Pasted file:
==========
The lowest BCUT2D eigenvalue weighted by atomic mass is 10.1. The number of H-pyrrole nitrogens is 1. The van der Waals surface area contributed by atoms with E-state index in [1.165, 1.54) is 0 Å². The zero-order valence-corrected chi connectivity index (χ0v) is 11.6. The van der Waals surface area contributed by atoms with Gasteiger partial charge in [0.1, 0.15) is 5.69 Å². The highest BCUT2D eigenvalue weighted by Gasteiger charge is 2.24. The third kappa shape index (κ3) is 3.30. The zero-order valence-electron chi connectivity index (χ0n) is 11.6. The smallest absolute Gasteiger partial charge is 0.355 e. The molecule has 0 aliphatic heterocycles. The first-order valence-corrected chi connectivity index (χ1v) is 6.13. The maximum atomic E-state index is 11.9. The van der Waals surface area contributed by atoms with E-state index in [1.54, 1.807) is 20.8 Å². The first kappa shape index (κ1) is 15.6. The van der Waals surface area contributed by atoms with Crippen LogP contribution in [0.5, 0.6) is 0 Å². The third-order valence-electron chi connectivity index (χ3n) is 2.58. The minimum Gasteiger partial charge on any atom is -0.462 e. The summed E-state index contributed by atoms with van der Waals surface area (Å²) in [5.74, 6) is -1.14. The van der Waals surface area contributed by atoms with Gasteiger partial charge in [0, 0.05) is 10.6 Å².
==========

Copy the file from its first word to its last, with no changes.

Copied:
The lowest BCUT2D eigenvalue weighted by atomic mass is 10.1. The number of H-pyrrole nitrogens is 1. The van der Waals surface area contributed by atoms with E-state index in [1.165, 1.54) is 0 Å². The zero-order valence-corrected chi connectivity index (χ0v) is 11.6. The van der Waals surface area contributed by atoms with Gasteiger partial charge in [0.1, 0.15) is 5.69 Å². The highest BCUT2D eigenvalue weighted by Gasteiger charge is 2.24. The third kappa shape index (κ3) is 3.30. The zero-order valence-electron chi connectivity index (χ0n) is 11.6. The smallest absolute Gasteiger partial charge is 0.355 e. The molecule has 0 aliphatic heterocycles. The first-order valence-corrected chi connectivity index (χ1v) is 6.13. The maximum atomic E-state index is 11.9. The van der Waals surface area contributed by atoms with E-state index in [1.54, 1.807) is 20.8 Å². The first kappa shape index (κ1) is 15.6. The van der Waals surface area contributed by atoms with Crippen LogP contribution in [0.5, 0.6) is 0 Å². The third-order valence-electron chi connectivity index (χ3n) is 2.58. The minimum Gasteiger partial charge on any atom is -0.462 e. The summed E-state index contributed by atoms with van der Waals surface area (Å²) in [5.74, 6) is -1.14. The van der Waals surface area contributed by atoms with Gasteiger partial charge in [0, 0.05) is 10.6 Å².